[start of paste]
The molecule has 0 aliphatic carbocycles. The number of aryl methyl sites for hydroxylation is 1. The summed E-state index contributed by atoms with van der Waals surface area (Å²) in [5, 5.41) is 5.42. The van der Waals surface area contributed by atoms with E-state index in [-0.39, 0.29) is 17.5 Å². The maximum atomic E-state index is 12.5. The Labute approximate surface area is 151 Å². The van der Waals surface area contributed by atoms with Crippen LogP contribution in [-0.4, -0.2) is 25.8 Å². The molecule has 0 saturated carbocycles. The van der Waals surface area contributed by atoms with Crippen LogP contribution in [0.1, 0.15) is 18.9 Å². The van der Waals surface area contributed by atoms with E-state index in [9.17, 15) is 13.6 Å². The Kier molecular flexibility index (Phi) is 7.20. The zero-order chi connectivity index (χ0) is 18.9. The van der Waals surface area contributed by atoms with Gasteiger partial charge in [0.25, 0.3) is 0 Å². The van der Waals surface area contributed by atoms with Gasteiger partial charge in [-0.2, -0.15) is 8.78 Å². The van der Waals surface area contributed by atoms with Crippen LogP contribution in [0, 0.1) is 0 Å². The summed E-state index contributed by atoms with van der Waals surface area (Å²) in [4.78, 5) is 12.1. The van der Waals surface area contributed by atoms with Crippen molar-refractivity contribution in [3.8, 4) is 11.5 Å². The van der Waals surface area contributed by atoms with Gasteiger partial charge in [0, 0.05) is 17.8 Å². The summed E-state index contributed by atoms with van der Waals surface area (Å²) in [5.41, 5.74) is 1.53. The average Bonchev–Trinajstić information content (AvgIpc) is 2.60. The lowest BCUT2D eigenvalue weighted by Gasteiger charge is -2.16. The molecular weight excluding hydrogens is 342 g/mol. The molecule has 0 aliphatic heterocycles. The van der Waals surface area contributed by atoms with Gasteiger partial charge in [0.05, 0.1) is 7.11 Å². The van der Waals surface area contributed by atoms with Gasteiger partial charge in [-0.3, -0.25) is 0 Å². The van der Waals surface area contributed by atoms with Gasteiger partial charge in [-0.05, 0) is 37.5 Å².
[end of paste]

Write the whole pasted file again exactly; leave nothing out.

The molecule has 0 aliphatic carbocycles. The number of aryl methyl sites for hydroxylation is 1. The summed E-state index contributed by atoms with van der Waals surface area (Å²) in [5, 5.41) is 5.42. The van der Waals surface area contributed by atoms with E-state index in [-0.39, 0.29) is 17.5 Å². The maximum atomic E-state index is 12.5. The Labute approximate surface area is 151 Å². The van der Waals surface area contributed by atoms with Crippen LogP contribution in [-0.4, -0.2) is 25.8 Å². The molecule has 0 saturated carbocycles. The van der Waals surface area contributed by atoms with Crippen LogP contribution in [0.1, 0.15) is 18.9 Å². The van der Waals surface area contributed by atoms with E-state index in [9.17, 15) is 13.6 Å². The Kier molecular flexibility index (Phi) is 7.20. The zero-order chi connectivity index (χ0) is 18.9. The van der Waals surface area contributed by atoms with Gasteiger partial charge in [0.25, 0.3) is 0 Å². The van der Waals surface area contributed by atoms with Gasteiger partial charge in [-0.2, -0.15) is 8.78 Å². The van der Waals surface area contributed by atoms with Crippen LogP contribution in [0, 0.1) is 0 Å². The summed E-state index contributed by atoms with van der Waals surface area (Å²) in [4.78, 5) is 12.1. The van der Waals surface area contributed by atoms with Crippen molar-refractivity contribution in [3.8, 4) is 11.5 Å². The van der Waals surface area contributed by atoms with Gasteiger partial charge in [0, 0.05) is 17.8 Å². The summed E-state index contributed by atoms with van der Waals surface area (Å²) in [5.41, 5.74) is 1.53. The average Bonchev–Trinajstić information content (AvgIpc) is 2.60. The lowest BCUT2D eigenvalue weighted by Gasteiger charge is -2.16. The molecular weight excluding hydrogens is 342 g/mol. The molecule has 0 aliphatic heterocycles. The van der Waals surface area contributed by atoms with Gasteiger partial charge in [0.05, 0.1) is 7.11 Å². The van der Waals surface area contributed by atoms with Gasteiger partial charge in [-0.3, -0.25) is 0 Å². The van der Waals surface area contributed by atoms with Gasteiger partial charge in [-0.05, 0) is 37.5 Å².